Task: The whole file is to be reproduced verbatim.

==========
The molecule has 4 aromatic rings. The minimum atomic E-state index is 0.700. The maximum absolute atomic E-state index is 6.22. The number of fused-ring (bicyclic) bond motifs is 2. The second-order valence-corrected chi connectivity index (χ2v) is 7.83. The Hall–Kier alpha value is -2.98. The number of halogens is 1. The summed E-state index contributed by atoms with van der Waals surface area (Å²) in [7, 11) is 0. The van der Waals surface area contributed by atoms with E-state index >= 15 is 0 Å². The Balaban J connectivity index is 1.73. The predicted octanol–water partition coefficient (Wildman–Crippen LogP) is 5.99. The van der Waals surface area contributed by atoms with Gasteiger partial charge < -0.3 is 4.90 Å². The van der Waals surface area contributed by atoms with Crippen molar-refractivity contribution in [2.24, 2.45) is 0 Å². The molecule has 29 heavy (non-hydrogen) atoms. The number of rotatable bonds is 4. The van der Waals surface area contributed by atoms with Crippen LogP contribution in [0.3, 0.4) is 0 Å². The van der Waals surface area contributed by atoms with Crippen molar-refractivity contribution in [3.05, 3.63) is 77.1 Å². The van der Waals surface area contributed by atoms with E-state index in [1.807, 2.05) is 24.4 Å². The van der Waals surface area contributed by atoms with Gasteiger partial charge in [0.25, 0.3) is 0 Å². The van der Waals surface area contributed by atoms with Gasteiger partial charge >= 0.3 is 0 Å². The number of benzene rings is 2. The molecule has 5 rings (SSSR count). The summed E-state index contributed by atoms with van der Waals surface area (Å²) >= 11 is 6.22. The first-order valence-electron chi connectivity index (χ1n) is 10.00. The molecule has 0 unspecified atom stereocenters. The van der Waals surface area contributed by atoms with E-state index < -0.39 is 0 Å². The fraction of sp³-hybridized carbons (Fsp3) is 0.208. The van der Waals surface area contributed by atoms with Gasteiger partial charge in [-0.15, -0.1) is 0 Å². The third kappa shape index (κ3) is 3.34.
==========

The molecule has 4 aromatic rings. The minimum atomic E-state index is 0.700. The maximum absolute atomic E-state index is 6.22. The number of fused-ring (bicyclic) bond motifs is 2. The second-order valence-corrected chi connectivity index (χ2v) is 7.83. The Hall–Kier alpha value is -2.98. The number of halogens is 1. The summed E-state index contributed by atoms with van der Waals surface area (Å²) in [7, 11) is 0. The van der Waals surface area contributed by atoms with E-state index >= 15 is 0 Å². The Balaban J connectivity index is 1.73. The predicted octanol–water partition coefficient (Wildman–Crippen LogP) is 5.99. The van der Waals surface area contributed by atoms with Gasteiger partial charge < -0.3 is 4.90 Å². The van der Waals surface area contributed by atoms with Crippen molar-refractivity contribution in [2.24, 2.45) is 0 Å². The molecule has 29 heavy (non-hydrogen) atoms. The number of rotatable bonds is 4. The van der Waals surface area contributed by atoms with Crippen LogP contribution in [0.3, 0.4) is 0 Å². The van der Waals surface area contributed by atoms with Crippen molar-refractivity contribution in [3.05, 3.63) is 77.1 Å². The van der Waals surface area contributed by atoms with E-state index in [1.807, 2.05) is 24.4 Å². The van der Waals surface area contributed by atoms with Gasteiger partial charge in [0.25, 0.3) is 0 Å². The van der Waals surface area contributed by atoms with Gasteiger partial charge >= 0.3 is 0 Å². The number of benzene rings is 2. The molecule has 5 rings (SSSR count). The summed E-state index contributed by atoms with van der Waals surface area (Å²) >= 11 is 6.22. The first-order valence-electron chi connectivity index (χ1n) is 10.00. The molecule has 0 unspecified atom stereocenters. The van der Waals surface area contributed by atoms with E-state index < -0.39 is 0 Å². The fraction of sp³-hybridized carbons (Fsp3) is 0.208. The van der Waals surface area contributed by atoms with Gasteiger partial charge in [-0.15, -0.1) is 0 Å². The third kappa shape index (κ3) is 3.34.